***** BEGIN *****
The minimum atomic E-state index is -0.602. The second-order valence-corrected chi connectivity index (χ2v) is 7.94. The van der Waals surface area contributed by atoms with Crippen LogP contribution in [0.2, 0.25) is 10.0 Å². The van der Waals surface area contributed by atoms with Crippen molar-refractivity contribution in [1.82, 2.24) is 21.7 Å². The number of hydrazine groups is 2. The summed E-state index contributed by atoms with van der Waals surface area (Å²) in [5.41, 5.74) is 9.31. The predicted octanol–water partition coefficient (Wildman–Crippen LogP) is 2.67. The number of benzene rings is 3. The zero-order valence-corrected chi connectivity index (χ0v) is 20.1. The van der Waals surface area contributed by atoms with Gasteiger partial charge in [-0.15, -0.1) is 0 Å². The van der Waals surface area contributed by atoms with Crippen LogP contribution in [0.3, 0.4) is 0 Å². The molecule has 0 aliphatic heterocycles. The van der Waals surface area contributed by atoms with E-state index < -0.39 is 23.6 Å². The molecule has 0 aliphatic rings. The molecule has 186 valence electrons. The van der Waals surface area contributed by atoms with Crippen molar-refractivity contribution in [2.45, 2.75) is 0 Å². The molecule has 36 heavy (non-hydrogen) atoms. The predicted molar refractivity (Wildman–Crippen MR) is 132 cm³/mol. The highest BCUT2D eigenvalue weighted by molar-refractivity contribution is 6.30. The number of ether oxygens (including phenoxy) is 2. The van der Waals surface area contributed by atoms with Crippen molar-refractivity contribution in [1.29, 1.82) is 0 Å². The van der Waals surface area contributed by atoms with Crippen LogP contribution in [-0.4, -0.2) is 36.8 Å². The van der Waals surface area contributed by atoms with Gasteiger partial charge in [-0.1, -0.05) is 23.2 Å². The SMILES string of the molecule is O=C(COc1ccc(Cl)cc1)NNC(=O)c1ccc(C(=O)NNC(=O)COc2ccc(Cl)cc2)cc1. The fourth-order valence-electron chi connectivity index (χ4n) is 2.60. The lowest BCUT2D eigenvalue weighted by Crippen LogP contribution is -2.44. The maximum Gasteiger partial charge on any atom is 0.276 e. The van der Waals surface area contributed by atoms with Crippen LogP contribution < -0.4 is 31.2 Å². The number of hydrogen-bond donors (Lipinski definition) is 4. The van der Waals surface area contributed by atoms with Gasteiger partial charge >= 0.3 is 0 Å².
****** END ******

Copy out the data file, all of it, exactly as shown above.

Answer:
The minimum atomic E-state index is -0.602. The second-order valence-corrected chi connectivity index (χ2v) is 7.94. The van der Waals surface area contributed by atoms with Crippen LogP contribution in [0.2, 0.25) is 10.0 Å². The van der Waals surface area contributed by atoms with Crippen molar-refractivity contribution in [1.82, 2.24) is 21.7 Å². The number of hydrazine groups is 2. The summed E-state index contributed by atoms with van der Waals surface area (Å²) in [5.41, 5.74) is 9.31. The predicted octanol–water partition coefficient (Wildman–Crippen LogP) is 2.67. The number of benzene rings is 3. The zero-order valence-corrected chi connectivity index (χ0v) is 20.1. The van der Waals surface area contributed by atoms with Gasteiger partial charge in [-0.15, -0.1) is 0 Å². The van der Waals surface area contributed by atoms with Crippen LogP contribution in [0.3, 0.4) is 0 Å². The molecule has 0 aliphatic heterocycles. The van der Waals surface area contributed by atoms with E-state index < -0.39 is 23.6 Å². The molecule has 0 aliphatic rings. The molecule has 186 valence electrons. The van der Waals surface area contributed by atoms with Crippen molar-refractivity contribution in [2.45, 2.75) is 0 Å². The molecule has 36 heavy (non-hydrogen) atoms. The predicted molar refractivity (Wildman–Crippen MR) is 132 cm³/mol. The highest BCUT2D eigenvalue weighted by molar-refractivity contribution is 6.30. The number of ether oxygens (including phenoxy) is 2. The van der Waals surface area contributed by atoms with Crippen molar-refractivity contribution in [1.29, 1.82) is 0 Å². The van der Waals surface area contributed by atoms with Crippen LogP contribution in [-0.4, -0.2) is 36.8 Å². The van der Waals surface area contributed by atoms with Gasteiger partial charge in [-0.1, -0.05) is 23.2 Å². The SMILES string of the molecule is O=C(COc1ccc(Cl)cc1)NNC(=O)c1ccc(C(=O)NNC(=O)COc2ccc(Cl)cc2)cc1. The fourth-order valence-electron chi connectivity index (χ4n) is 2.60. The lowest BCUT2D eigenvalue weighted by Crippen LogP contribution is -2.44. The maximum Gasteiger partial charge on any atom is 0.276 e. The van der Waals surface area contributed by atoms with Crippen LogP contribution < -0.4 is 31.2 Å². The number of hydrogen-bond donors (Lipinski definition) is 4. The van der Waals surface area contributed by atoms with Gasteiger partial charge >= 0.3 is 0 Å².